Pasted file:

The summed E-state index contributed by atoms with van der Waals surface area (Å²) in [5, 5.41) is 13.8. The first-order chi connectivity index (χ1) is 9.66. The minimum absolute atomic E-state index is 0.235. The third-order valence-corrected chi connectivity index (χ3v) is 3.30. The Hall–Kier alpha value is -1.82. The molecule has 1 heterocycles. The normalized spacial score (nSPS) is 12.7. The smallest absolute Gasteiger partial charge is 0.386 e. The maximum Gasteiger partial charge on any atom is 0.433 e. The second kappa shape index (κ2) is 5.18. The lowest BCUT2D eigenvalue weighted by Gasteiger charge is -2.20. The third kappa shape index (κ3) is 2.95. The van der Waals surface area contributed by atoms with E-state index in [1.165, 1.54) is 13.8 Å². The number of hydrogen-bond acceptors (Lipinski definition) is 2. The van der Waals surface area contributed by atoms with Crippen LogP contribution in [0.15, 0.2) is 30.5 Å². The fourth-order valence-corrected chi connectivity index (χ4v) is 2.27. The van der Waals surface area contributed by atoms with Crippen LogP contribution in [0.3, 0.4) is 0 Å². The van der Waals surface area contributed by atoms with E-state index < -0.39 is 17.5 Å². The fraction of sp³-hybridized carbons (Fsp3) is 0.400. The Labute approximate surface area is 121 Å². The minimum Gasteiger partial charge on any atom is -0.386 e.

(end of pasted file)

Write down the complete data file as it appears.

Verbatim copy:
The summed E-state index contributed by atoms with van der Waals surface area (Å²) in [5, 5.41) is 13.8. The first-order chi connectivity index (χ1) is 9.66. The minimum absolute atomic E-state index is 0.235. The third-order valence-corrected chi connectivity index (χ3v) is 3.30. The Hall–Kier alpha value is -1.82. The molecule has 1 heterocycles. The normalized spacial score (nSPS) is 12.7. The smallest absolute Gasteiger partial charge is 0.386 e. The maximum Gasteiger partial charge on any atom is 0.433 e. The second kappa shape index (κ2) is 5.18. The lowest BCUT2D eigenvalue weighted by Gasteiger charge is -2.20. The third kappa shape index (κ3) is 2.95. The van der Waals surface area contributed by atoms with E-state index in [1.165, 1.54) is 13.8 Å². The number of hydrogen-bond acceptors (Lipinski definition) is 2. The van der Waals surface area contributed by atoms with Crippen LogP contribution in [0.15, 0.2) is 30.5 Å². The fourth-order valence-corrected chi connectivity index (χ4v) is 2.27. The van der Waals surface area contributed by atoms with Crippen LogP contribution in [0.3, 0.4) is 0 Å². The van der Waals surface area contributed by atoms with E-state index < -0.39 is 17.5 Å². The fraction of sp³-hybridized carbons (Fsp3) is 0.400. The Labute approximate surface area is 121 Å². The minimum Gasteiger partial charge on any atom is -0.386 e.